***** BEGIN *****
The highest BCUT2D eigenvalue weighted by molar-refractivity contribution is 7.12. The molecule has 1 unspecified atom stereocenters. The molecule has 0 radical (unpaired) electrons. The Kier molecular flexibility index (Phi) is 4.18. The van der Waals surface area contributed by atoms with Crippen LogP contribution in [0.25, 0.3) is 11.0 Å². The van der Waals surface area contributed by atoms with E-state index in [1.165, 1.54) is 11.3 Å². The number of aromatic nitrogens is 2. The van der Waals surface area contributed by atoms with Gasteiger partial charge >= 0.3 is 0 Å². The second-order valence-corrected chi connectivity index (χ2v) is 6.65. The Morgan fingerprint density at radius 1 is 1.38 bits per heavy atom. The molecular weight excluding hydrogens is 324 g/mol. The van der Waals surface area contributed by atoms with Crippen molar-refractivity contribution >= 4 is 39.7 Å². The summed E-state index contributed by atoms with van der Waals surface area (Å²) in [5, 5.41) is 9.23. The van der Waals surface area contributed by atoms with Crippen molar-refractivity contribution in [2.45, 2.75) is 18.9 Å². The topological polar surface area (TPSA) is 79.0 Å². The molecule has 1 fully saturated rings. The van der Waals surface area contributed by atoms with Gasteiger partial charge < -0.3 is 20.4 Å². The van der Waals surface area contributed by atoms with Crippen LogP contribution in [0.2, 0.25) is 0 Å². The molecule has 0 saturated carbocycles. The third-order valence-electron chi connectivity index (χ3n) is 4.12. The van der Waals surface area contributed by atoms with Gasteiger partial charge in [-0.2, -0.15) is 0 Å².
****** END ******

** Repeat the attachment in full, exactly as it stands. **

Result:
The highest BCUT2D eigenvalue weighted by molar-refractivity contribution is 7.12. The molecule has 1 unspecified atom stereocenters. The molecule has 0 radical (unpaired) electrons. The Kier molecular flexibility index (Phi) is 4.18. The van der Waals surface area contributed by atoms with Crippen LogP contribution in [0.25, 0.3) is 11.0 Å². The van der Waals surface area contributed by atoms with E-state index in [1.165, 1.54) is 11.3 Å². The number of aromatic nitrogens is 2. The van der Waals surface area contributed by atoms with Gasteiger partial charge >= 0.3 is 0 Å². The second-order valence-corrected chi connectivity index (χ2v) is 6.65. The Morgan fingerprint density at radius 1 is 1.38 bits per heavy atom. The molecular weight excluding hydrogens is 324 g/mol. The van der Waals surface area contributed by atoms with Crippen molar-refractivity contribution >= 4 is 39.7 Å². The summed E-state index contributed by atoms with van der Waals surface area (Å²) in [5, 5.41) is 9.23. The van der Waals surface area contributed by atoms with Crippen molar-refractivity contribution in [2.45, 2.75) is 18.9 Å². The topological polar surface area (TPSA) is 79.0 Å². The molecule has 1 fully saturated rings. The van der Waals surface area contributed by atoms with Gasteiger partial charge < -0.3 is 20.4 Å². The van der Waals surface area contributed by atoms with Crippen LogP contribution in [0.2, 0.25) is 0 Å². The molecule has 0 saturated carbocycles. The third-order valence-electron chi connectivity index (χ3n) is 4.12. The van der Waals surface area contributed by atoms with Gasteiger partial charge in [-0.2, -0.15) is 0 Å².